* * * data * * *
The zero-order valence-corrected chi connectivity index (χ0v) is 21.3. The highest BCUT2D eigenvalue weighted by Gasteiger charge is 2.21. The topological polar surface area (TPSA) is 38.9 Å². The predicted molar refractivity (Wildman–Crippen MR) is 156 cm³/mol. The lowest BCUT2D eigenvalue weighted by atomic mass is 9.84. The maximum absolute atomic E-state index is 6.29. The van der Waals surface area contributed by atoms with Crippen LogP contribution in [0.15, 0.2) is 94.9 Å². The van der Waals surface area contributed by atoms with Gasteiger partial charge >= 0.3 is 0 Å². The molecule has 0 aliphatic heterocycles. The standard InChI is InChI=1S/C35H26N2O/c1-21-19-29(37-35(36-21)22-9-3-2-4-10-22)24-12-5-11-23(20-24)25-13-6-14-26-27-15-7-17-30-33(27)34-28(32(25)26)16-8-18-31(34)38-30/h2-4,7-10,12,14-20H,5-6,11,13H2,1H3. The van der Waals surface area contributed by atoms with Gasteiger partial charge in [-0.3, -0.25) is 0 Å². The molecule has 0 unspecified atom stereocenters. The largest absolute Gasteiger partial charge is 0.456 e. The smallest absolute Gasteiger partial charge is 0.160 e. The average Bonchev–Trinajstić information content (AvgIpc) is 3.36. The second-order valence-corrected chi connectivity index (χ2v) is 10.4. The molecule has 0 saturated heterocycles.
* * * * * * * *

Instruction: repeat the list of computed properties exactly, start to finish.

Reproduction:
The zero-order valence-corrected chi connectivity index (χ0v) is 21.3. The highest BCUT2D eigenvalue weighted by Gasteiger charge is 2.21. The topological polar surface area (TPSA) is 38.9 Å². The predicted molar refractivity (Wildman–Crippen MR) is 156 cm³/mol. The lowest BCUT2D eigenvalue weighted by atomic mass is 9.84. The maximum absolute atomic E-state index is 6.29. The van der Waals surface area contributed by atoms with Crippen LogP contribution in [0.15, 0.2) is 94.9 Å². The van der Waals surface area contributed by atoms with Gasteiger partial charge >= 0.3 is 0 Å². The molecule has 0 aliphatic heterocycles. The standard InChI is InChI=1S/C35H26N2O/c1-21-19-29(37-35(36-21)22-9-3-2-4-10-22)24-12-5-11-23(20-24)25-13-6-14-26-27-15-7-17-30-33(27)34-28(32(25)26)16-8-18-31(34)38-30/h2-4,7-10,12,14-20H,5-6,11,13H2,1H3. The van der Waals surface area contributed by atoms with Gasteiger partial charge in [-0.3, -0.25) is 0 Å². The molecule has 0 unspecified atom stereocenters. The largest absolute Gasteiger partial charge is 0.456 e. The smallest absolute Gasteiger partial charge is 0.160 e. The average Bonchev–Trinajstić information content (AvgIpc) is 3.36. The second-order valence-corrected chi connectivity index (χ2v) is 10.4. The molecule has 0 saturated heterocycles.